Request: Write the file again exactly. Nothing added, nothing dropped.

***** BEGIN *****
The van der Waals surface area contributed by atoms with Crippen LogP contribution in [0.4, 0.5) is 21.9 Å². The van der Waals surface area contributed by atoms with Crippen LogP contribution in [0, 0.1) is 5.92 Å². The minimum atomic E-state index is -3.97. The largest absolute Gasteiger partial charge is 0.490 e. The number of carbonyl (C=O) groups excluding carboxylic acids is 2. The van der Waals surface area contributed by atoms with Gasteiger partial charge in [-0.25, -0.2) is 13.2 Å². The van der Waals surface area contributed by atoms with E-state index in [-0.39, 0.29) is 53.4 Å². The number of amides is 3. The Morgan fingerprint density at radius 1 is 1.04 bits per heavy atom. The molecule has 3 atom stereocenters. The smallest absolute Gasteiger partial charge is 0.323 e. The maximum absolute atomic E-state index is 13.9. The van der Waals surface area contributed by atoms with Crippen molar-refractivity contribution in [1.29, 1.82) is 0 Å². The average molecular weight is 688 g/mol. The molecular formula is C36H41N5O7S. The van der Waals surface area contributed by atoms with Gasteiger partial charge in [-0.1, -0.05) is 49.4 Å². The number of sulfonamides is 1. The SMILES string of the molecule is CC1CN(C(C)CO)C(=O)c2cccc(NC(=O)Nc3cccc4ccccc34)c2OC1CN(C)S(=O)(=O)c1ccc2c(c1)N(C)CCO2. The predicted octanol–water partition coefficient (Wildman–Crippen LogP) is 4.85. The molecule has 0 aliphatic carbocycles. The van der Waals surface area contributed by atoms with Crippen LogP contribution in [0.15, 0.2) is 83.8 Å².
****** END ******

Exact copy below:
The van der Waals surface area contributed by atoms with Crippen LogP contribution in [0.4, 0.5) is 21.9 Å². The van der Waals surface area contributed by atoms with Crippen LogP contribution in [0, 0.1) is 5.92 Å². The minimum atomic E-state index is -3.97. The largest absolute Gasteiger partial charge is 0.490 e. The number of carbonyl (C=O) groups excluding carboxylic acids is 2. The van der Waals surface area contributed by atoms with Gasteiger partial charge in [-0.25, -0.2) is 13.2 Å². The van der Waals surface area contributed by atoms with E-state index in [-0.39, 0.29) is 53.4 Å². The number of amides is 3. The Morgan fingerprint density at radius 1 is 1.04 bits per heavy atom. The molecule has 3 atom stereocenters. The smallest absolute Gasteiger partial charge is 0.323 e. The maximum absolute atomic E-state index is 13.9. The van der Waals surface area contributed by atoms with Crippen molar-refractivity contribution in [1.29, 1.82) is 0 Å². The average molecular weight is 688 g/mol. The molecular formula is C36H41N5O7S. The van der Waals surface area contributed by atoms with Gasteiger partial charge in [-0.1, -0.05) is 49.4 Å². The number of sulfonamides is 1. The SMILES string of the molecule is CC1CN(C(C)CO)C(=O)c2cccc(NC(=O)Nc3cccc4ccccc34)c2OC1CN(C)S(=O)(=O)c1ccc2c(c1)N(C)CCO2. The predicted octanol–water partition coefficient (Wildman–Crippen LogP) is 4.85. The molecule has 0 aliphatic carbocycles. The van der Waals surface area contributed by atoms with Crippen LogP contribution in [0.15, 0.2) is 83.8 Å².